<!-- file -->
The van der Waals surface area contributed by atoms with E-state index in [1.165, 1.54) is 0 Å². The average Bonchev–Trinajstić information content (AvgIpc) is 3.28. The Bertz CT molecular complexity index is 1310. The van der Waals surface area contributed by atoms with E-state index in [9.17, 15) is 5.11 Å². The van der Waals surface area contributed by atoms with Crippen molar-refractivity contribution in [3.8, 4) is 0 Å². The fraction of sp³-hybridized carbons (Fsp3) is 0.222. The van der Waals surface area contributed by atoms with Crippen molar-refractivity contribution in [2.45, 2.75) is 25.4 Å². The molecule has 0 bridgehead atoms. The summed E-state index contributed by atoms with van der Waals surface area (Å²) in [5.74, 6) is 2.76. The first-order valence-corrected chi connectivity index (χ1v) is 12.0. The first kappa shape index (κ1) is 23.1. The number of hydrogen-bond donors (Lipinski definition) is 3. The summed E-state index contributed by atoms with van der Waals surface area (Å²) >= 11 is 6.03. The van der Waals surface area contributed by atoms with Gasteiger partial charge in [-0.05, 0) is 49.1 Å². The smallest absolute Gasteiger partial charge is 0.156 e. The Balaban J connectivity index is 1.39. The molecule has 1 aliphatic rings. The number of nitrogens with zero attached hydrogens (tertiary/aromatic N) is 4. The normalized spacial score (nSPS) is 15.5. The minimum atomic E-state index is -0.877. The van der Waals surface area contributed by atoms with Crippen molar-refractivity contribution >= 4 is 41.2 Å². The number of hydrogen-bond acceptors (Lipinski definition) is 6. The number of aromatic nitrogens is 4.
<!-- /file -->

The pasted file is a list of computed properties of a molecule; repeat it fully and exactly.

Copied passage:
The van der Waals surface area contributed by atoms with E-state index in [1.165, 1.54) is 0 Å². The average Bonchev–Trinajstić information content (AvgIpc) is 3.28. The Bertz CT molecular complexity index is 1310. The van der Waals surface area contributed by atoms with E-state index in [9.17, 15) is 5.11 Å². The van der Waals surface area contributed by atoms with Crippen molar-refractivity contribution in [3.8, 4) is 0 Å². The fraction of sp³-hybridized carbons (Fsp3) is 0.222. The van der Waals surface area contributed by atoms with Crippen molar-refractivity contribution in [2.45, 2.75) is 25.4 Å². The molecule has 0 bridgehead atoms. The summed E-state index contributed by atoms with van der Waals surface area (Å²) in [5.74, 6) is 2.76. The first-order valence-corrected chi connectivity index (χ1v) is 12.0. The first kappa shape index (κ1) is 23.1. The number of hydrogen-bond donors (Lipinski definition) is 3. The summed E-state index contributed by atoms with van der Waals surface area (Å²) >= 11 is 6.03. The van der Waals surface area contributed by atoms with Gasteiger partial charge in [-0.05, 0) is 49.1 Å². The smallest absolute Gasteiger partial charge is 0.156 e. The Balaban J connectivity index is 1.39. The molecule has 1 aliphatic rings. The number of nitrogens with zero attached hydrogens (tertiary/aromatic N) is 4. The normalized spacial score (nSPS) is 15.5. The minimum atomic E-state index is -0.877. The van der Waals surface area contributed by atoms with Crippen molar-refractivity contribution >= 4 is 41.2 Å². The number of hydrogen-bond acceptors (Lipinski definition) is 6. The number of aromatic nitrogens is 4.